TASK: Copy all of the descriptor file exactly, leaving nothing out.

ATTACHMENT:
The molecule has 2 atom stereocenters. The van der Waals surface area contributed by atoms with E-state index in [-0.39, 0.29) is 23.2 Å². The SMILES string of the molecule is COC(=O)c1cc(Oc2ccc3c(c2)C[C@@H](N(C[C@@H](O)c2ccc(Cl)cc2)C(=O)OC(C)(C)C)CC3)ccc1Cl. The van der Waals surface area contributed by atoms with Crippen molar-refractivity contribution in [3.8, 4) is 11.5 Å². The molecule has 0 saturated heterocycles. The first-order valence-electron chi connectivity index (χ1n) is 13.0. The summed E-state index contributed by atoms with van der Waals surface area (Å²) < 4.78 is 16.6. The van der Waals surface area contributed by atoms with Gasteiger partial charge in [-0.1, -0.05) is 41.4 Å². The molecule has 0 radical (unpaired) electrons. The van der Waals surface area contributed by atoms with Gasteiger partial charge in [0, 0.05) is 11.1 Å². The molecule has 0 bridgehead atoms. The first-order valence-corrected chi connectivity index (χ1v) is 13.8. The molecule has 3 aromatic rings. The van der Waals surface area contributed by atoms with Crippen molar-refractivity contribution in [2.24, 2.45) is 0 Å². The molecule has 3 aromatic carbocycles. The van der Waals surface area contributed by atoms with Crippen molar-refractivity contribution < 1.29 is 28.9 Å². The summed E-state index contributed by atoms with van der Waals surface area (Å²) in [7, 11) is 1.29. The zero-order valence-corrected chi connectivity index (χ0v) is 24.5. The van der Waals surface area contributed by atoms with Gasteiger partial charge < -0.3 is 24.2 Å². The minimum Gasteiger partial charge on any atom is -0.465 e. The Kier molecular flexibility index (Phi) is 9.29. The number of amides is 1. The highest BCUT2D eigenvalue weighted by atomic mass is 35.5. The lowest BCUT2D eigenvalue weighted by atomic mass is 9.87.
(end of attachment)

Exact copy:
The molecule has 2 atom stereocenters. The van der Waals surface area contributed by atoms with E-state index in [-0.39, 0.29) is 23.2 Å². The SMILES string of the molecule is COC(=O)c1cc(Oc2ccc3c(c2)C[C@@H](N(C[C@@H](O)c2ccc(Cl)cc2)C(=O)OC(C)(C)C)CC3)ccc1Cl. The van der Waals surface area contributed by atoms with Crippen molar-refractivity contribution in [3.8, 4) is 11.5 Å². The molecule has 0 saturated heterocycles. The first-order valence-electron chi connectivity index (χ1n) is 13.0. The summed E-state index contributed by atoms with van der Waals surface area (Å²) < 4.78 is 16.6. The van der Waals surface area contributed by atoms with Gasteiger partial charge in [-0.1, -0.05) is 41.4 Å². The molecule has 0 radical (unpaired) electrons. The van der Waals surface area contributed by atoms with Gasteiger partial charge in [0, 0.05) is 11.1 Å². The molecule has 0 bridgehead atoms. The first-order valence-corrected chi connectivity index (χ1v) is 13.8. The molecule has 3 aromatic rings. The van der Waals surface area contributed by atoms with Crippen molar-refractivity contribution in [2.24, 2.45) is 0 Å². The molecule has 3 aromatic carbocycles. The van der Waals surface area contributed by atoms with Crippen molar-refractivity contribution < 1.29 is 28.9 Å². The summed E-state index contributed by atoms with van der Waals surface area (Å²) in [7, 11) is 1.29. The zero-order valence-corrected chi connectivity index (χ0v) is 24.5. The van der Waals surface area contributed by atoms with Gasteiger partial charge < -0.3 is 24.2 Å². The minimum Gasteiger partial charge on any atom is -0.465 e. The Kier molecular flexibility index (Phi) is 9.29. The number of amides is 1. The highest BCUT2D eigenvalue weighted by atomic mass is 35.5. The lowest BCUT2D eigenvalue weighted by atomic mass is 9.87.